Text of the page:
Module Details

The information contained in this module specification was correct at the time of publication but may be subject to change, either during the session because of unforeseen circumstances, or following review of the module at the end of the session. Queries about the module should be directed to the member of staff with responsibility for the module.
Title Introduction to Chemical Engineering for Chemists
Code CHEM396
Coordinator Dr G Sedghi
Year CATS Level Semester CATS Value
Session 2019-20 Level 6 FHEQ Second Semester 7.5

Pre-requisites before taking this module (or general academic requirements):



Chemical engineering is a branch of engineering that typically deals with the large-scale manufacturing processes for converting raw materials into useful products. The main topics and even the language of chemical engineering are entirely foreign to most chemists. The main aim of this module is to give chemistry students an insight into the world of chemical engineering and to develop an understanding of the main topics of chemical engineering in a practical manner. This module will enable chemistry students to study and to understand interdisciplinary topics at the interface between chemistry and chemical engineering, and it will enable them to engage successfully in dialogue with chemical engineers about chemical problems. The students will also learn extensions of concepts that are familiar to them, typically from thermodynamics and kinetics, but from a very different angle. They will learn about the types of data needed by engineers and why such data are required. This module w ill certainly help the employability prospects of chemistry students who intend to work in industry after graduation.

Learning Outcomes

(LO1) By the end of the module students should be able to demonstrate a clear understanding of:
·         Mass and energy balances as fundamental operations in a process analysis procedure
·         Detailed process flowsheets
·         Mass, heat and momentum transfer
·         Chemical reaction kinetics and chemical reactor design
·         Fluid mechanics and measurement of flow rates
·         The calculation of design parameters, such as heat and mass transfer coefficients
·         Process control and project economics
·         Characteristics of separation processes
·  ;        pumps and heat exchangers
·         Hazard studies and risk assessments

(S1) The students will gain the skills required to apply their knowledge to process information, solve problems and evaluate outcomes related to reaction engineering, transport processes and separation process.

Teaching and Learning Strategies

This module consists of 16 lectures (50 minutes) to be given in the second semester, accompanied by suitable lecture handouts and worked examples (also available on VITAL). In addition, 2 revision lectures will be given. Students will also be given two sets of (assessed) extended problems to complete in their own time. These two sets will cover the material taught by the respective two staff who deliver the lectures. Successful completion of these problem sets will require the application of the knowledge and skills gained from the lectures (including worked examples) but also significant reading around the subject. Lists of recommended reading will be provided via VITAL.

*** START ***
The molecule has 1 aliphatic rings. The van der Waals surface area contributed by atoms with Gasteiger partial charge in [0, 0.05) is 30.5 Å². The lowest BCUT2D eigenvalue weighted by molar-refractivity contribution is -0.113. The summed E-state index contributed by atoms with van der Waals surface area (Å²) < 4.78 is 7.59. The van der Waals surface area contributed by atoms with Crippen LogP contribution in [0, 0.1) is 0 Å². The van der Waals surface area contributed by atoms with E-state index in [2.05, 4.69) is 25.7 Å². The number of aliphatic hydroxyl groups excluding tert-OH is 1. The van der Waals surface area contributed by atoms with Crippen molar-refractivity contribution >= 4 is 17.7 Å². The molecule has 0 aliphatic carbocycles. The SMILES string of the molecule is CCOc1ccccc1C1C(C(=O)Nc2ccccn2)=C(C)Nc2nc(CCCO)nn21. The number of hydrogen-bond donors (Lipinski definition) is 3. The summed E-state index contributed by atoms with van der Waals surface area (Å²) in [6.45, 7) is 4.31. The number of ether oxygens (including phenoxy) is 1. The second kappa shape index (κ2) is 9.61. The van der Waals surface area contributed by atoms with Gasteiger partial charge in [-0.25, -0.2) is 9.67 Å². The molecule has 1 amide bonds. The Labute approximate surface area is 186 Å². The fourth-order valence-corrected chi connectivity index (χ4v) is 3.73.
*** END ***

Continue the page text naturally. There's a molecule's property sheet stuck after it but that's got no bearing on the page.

· Introduction to chemical engineering, fundamental quantities in chemical process, and units of measurement
. Mass balances, energy balances, process analysis procedure, and process flow diagrams
. Heat transfer by conduction, convection (forced and natural convection) and radiation
. Fourier’s law of conduction, thermal conductivity, and rate of heat transfer
. Heat transfer coefficient and transit heat transfer
. Heat transfer in heat exchangers, types of heat exchangers, performance of heat exchangers and Fouling factor
· Mass transfer operations, mechanisms of separation and mass transfer calculations
. Separation processes, such as distillation, adsorption, evaporation, chromatographic separations, and centrifugal separations.
· Solid particles and motion of particles in fluid. Separation processes, such as sedimentation, filtration and membra ne separation processes.
· Fluid flow and momentum transfer. Modes of fluid flow, viscosity (Newton’s law of viscosity, dynamic and kinematic viscosity), laminar and turbulent flow, and balance or conservation equations
. Pipe flow (friction factors, losses in fittings and economic velocities), flow measurements, pumps and pumping.
· The role of chemical reaction kinetics and thermodynamics in chemical reactor design. Mole balances for chemical reactors, batch and continuous reactors, and reactor design equation
· Process control, control loop and block diagram, process dynamics, feedback control system, advanced control systems and batch control
. The economic appraisal process to plan for a profitable operation

Recommended Texts

Reading lists are managed at Click here to access the reading lists for this module.

Teaching Schedule

  Lectures Seminars Tutorials Lab Practicals Fieldwork Placement Other TOTAL
Study Hours 18

Timetable (if known)              
Private Study 57


EXAM Duration Timing
% of
Penalty for late
formal written examination  90 minutes    80       
CONTINUOUS Duration Timing
% of
Penalty for late
2 extended problem sets Standard UoL penalties apply for late submission. There is no re-submission opportunity. These assignments are not marked anonymously.  2 problem sets x 5 h    20